At Artslant, Darren Jones offers an impassioned critique of a number of galleries that have recently omitted or downplayed the subject of HIV/AIDS when showing the work of Felix Gonzalez-Torres. Among these galleries is David Zwirner Gallery, which co-represents the artist’s estate with Andrea Rosen Gallery, and which insists that the artist’s work should be left open to interpretation instead of being tied to any specific subject matter or historical period. But Jones argues that when it comes to Gonzalez-Torres’s work, this view is irresponsible and misunderstands the role of curating. Here’s an excerpt from the piece:
The consensus of fondness that has formed toward the humanity in Gonzales-Torres’ work means that the subtleties and complexities of his conceptual strategies to defy specificity and keep the personal in check—focusing on equally or more important facets to him and his handlers—have been overwhelmed by the weight of history, hindsight upon that moment of unutterable loss, and affection for his poetic brilliance. Romanticism overpowers Minimalism here. So that to continue insisting on that openness above all else, is a disservice to his legacy. Even his wishes for the work are of secondary importance to the affecting power of his presence. Is that not the ultimate success of art: to connect so broadly beyond even the parameters set by the artist?
It is therefore torrid artifice and duplicity on the part of the stewards of his legacy to hide behind what the artist preferred twenty years ago, when it was from that intimacy that his art derived a relevance and vitality that still burns so fiercely today, particularly for the constituencies—both older and younger generations—traditionally appreciative of and implicated in those areas of his work; artists living with HIV/AIDS, LGBTQ communities of color, and the Queer/Art communities generally. For these stakeholders, the party line espoused by more powerful custodians of his legacy can feel like violent erasure.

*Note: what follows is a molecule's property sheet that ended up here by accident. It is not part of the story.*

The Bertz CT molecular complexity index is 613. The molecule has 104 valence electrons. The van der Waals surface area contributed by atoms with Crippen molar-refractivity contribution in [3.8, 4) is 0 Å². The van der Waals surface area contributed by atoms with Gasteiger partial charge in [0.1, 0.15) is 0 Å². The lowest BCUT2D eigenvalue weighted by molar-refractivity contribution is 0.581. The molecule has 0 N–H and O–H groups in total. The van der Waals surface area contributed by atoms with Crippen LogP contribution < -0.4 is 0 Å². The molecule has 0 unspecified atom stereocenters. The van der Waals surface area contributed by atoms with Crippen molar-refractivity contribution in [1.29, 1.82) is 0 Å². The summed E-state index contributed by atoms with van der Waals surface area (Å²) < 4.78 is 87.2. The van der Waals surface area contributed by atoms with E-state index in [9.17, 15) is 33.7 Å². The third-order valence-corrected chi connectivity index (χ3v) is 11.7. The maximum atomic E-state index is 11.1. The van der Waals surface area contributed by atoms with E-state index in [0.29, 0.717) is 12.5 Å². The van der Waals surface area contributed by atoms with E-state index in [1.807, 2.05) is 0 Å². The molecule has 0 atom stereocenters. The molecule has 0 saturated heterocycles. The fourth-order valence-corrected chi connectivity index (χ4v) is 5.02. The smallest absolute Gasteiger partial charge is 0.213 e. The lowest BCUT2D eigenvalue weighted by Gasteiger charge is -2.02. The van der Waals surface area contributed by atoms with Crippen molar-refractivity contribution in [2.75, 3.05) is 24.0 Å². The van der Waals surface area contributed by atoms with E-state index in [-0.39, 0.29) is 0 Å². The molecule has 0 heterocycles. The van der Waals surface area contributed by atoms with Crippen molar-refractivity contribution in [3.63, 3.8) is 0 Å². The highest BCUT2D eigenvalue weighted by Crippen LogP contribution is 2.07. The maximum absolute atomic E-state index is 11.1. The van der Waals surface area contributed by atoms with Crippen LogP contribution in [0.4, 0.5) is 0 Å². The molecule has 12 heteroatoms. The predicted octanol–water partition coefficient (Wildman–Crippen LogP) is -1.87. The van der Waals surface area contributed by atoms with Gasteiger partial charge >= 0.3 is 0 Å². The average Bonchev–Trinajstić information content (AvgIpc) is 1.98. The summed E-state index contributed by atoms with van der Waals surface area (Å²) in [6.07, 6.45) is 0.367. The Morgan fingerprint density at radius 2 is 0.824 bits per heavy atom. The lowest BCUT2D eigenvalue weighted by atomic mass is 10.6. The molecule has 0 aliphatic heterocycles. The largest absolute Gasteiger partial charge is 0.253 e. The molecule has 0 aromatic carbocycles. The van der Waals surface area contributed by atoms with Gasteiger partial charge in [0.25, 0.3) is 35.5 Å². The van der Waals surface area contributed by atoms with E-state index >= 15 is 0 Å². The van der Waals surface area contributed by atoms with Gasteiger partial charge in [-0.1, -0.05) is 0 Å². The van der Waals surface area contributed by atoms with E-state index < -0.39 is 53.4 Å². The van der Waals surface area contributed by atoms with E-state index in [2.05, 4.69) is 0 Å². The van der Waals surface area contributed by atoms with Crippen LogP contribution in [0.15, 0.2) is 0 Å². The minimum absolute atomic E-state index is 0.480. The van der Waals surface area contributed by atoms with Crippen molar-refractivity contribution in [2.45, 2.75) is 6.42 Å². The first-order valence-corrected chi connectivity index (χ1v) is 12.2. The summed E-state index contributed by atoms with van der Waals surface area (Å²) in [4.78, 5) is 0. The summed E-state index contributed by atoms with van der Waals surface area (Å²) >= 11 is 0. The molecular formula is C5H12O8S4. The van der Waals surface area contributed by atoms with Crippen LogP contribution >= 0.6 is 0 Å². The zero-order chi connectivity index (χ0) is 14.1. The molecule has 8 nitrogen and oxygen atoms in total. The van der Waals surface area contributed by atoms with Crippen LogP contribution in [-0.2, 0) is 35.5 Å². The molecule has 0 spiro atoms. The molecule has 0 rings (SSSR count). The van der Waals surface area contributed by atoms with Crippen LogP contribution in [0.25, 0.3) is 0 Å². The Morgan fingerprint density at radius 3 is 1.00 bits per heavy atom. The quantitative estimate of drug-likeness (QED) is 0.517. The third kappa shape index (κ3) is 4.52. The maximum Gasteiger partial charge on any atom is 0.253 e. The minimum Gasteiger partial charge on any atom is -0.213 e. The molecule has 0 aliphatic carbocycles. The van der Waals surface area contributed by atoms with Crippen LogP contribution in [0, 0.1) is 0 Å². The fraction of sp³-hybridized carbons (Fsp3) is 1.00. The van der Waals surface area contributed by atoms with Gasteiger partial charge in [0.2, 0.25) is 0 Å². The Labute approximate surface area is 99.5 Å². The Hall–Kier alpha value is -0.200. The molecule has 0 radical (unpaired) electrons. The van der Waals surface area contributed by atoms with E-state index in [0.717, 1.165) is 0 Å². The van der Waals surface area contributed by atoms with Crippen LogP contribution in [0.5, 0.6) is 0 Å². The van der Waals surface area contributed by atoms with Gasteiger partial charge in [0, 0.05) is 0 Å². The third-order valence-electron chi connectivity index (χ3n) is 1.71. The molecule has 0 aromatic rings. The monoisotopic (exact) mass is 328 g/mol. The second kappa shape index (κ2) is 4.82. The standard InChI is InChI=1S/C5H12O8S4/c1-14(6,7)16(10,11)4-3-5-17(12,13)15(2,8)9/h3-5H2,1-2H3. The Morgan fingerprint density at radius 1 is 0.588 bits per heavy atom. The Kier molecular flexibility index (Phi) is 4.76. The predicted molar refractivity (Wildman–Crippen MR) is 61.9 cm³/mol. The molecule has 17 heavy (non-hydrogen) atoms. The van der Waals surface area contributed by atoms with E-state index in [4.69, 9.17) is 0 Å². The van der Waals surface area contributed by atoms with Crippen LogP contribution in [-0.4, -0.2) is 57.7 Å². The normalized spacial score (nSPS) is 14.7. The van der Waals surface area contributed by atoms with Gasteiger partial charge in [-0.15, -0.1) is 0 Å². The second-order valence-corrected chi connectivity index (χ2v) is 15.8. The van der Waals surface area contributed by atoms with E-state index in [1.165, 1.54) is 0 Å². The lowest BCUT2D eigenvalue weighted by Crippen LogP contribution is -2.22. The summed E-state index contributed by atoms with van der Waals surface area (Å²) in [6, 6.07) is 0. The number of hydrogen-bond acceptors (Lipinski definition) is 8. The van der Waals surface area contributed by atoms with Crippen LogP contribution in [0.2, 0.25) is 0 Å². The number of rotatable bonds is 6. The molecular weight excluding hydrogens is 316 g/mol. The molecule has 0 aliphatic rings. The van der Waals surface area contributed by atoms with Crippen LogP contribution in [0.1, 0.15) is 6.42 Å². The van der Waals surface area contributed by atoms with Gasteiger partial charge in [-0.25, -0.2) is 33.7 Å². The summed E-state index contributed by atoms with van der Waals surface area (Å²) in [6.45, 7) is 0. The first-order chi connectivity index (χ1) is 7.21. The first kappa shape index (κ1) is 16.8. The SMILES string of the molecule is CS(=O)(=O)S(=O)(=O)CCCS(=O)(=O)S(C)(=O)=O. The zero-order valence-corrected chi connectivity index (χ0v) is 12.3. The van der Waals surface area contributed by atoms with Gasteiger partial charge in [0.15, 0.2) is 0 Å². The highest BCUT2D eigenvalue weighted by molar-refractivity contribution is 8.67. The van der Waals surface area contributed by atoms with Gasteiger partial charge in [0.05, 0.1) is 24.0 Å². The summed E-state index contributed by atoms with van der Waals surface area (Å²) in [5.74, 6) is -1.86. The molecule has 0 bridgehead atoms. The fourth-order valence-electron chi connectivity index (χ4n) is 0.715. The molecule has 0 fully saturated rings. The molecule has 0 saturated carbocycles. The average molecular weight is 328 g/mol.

To be clear, Gonzalez-Torres’ work is often discussed in academic and artistic spaces in the context of HIV/AIDS, recently in Art AIDS America (2016) at the Bronx Museum, and in the aforementioned Hide/Seek: Difference and Desire in American Portraiture (2010–11). But responsibility for those central issues ought not to be relegated and devolved outwards, piecemeal and fragmented, to group exhibitions at other galleries, however eloquently it is done, while the most comprehensive, international solo exhibitions of his work organized by the guardians in charge of his legacy shirk their responsibilities. Should they not be front and center, leading discourse and research on all aspects of his work and biography?
Image: Felix Gonzalez-Torres, Untitled (A Portrait), 1991/1995. Photo:Darren Jones. Via Artslant.